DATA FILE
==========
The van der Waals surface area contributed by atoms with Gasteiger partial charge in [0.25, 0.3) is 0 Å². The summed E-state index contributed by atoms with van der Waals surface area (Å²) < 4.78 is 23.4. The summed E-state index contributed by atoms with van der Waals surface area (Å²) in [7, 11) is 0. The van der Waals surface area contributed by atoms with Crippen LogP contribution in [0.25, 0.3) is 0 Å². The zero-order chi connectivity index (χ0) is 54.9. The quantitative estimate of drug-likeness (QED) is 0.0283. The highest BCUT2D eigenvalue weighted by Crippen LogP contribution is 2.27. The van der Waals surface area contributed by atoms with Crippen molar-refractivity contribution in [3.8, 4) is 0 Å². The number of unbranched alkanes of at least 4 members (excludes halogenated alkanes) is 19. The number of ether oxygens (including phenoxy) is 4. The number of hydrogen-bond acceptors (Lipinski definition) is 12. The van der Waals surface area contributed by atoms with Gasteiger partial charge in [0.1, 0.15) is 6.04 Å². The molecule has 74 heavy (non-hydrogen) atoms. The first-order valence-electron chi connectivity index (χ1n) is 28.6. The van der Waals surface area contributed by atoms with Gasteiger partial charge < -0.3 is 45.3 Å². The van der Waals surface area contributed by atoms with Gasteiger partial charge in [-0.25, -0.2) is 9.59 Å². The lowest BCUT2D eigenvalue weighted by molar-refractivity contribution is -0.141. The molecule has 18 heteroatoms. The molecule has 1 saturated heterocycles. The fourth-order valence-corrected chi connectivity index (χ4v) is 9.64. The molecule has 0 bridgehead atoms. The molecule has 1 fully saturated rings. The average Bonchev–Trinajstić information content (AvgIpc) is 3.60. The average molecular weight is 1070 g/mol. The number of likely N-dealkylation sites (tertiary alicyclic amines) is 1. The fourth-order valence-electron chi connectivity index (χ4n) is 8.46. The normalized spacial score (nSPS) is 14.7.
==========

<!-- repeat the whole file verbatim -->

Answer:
The van der Waals surface area contributed by atoms with Gasteiger partial charge in [0.25, 0.3) is 0 Å². The summed E-state index contributed by atoms with van der Waals surface area (Å²) < 4.78 is 23.4. The summed E-state index contributed by atoms with van der Waals surface area (Å²) in [7, 11) is 0. The van der Waals surface area contributed by atoms with Crippen LogP contribution in [0.25, 0.3) is 0 Å². The zero-order chi connectivity index (χ0) is 54.9. The quantitative estimate of drug-likeness (QED) is 0.0283. The highest BCUT2D eigenvalue weighted by Crippen LogP contribution is 2.27. The van der Waals surface area contributed by atoms with Crippen molar-refractivity contribution in [3.8, 4) is 0 Å². The number of unbranched alkanes of at least 4 members (excludes halogenated alkanes) is 19. The number of ether oxygens (including phenoxy) is 4. The number of hydrogen-bond acceptors (Lipinski definition) is 12. The van der Waals surface area contributed by atoms with Gasteiger partial charge in [0.1, 0.15) is 6.04 Å². The molecule has 74 heavy (non-hydrogen) atoms. The first-order valence-electron chi connectivity index (χ1n) is 28.6. The van der Waals surface area contributed by atoms with Gasteiger partial charge < -0.3 is 45.3 Å². The van der Waals surface area contributed by atoms with Gasteiger partial charge in [-0.25, -0.2) is 9.59 Å². The lowest BCUT2D eigenvalue weighted by molar-refractivity contribution is -0.141. The molecule has 18 heteroatoms. The molecule has 1 saturated heterocycles. The fourth-order valence-corrected chi connectivity index (χ4v) is 9.64. The molecule has 0 bridgehead atoms. The molecule has 1 fully saturated rings. The average Bonchev–Trinajstić information content (AvgIpc) is 3.60. The average molecular weight is 1070 g/mol. The number of likely N-dealkylation sites (tertiary alicyclic amines) is 1. The fourth-order valence-electron chi connectivity index (χ4n) is 8.46. The normalized spacial score (nSPS) is 14.7.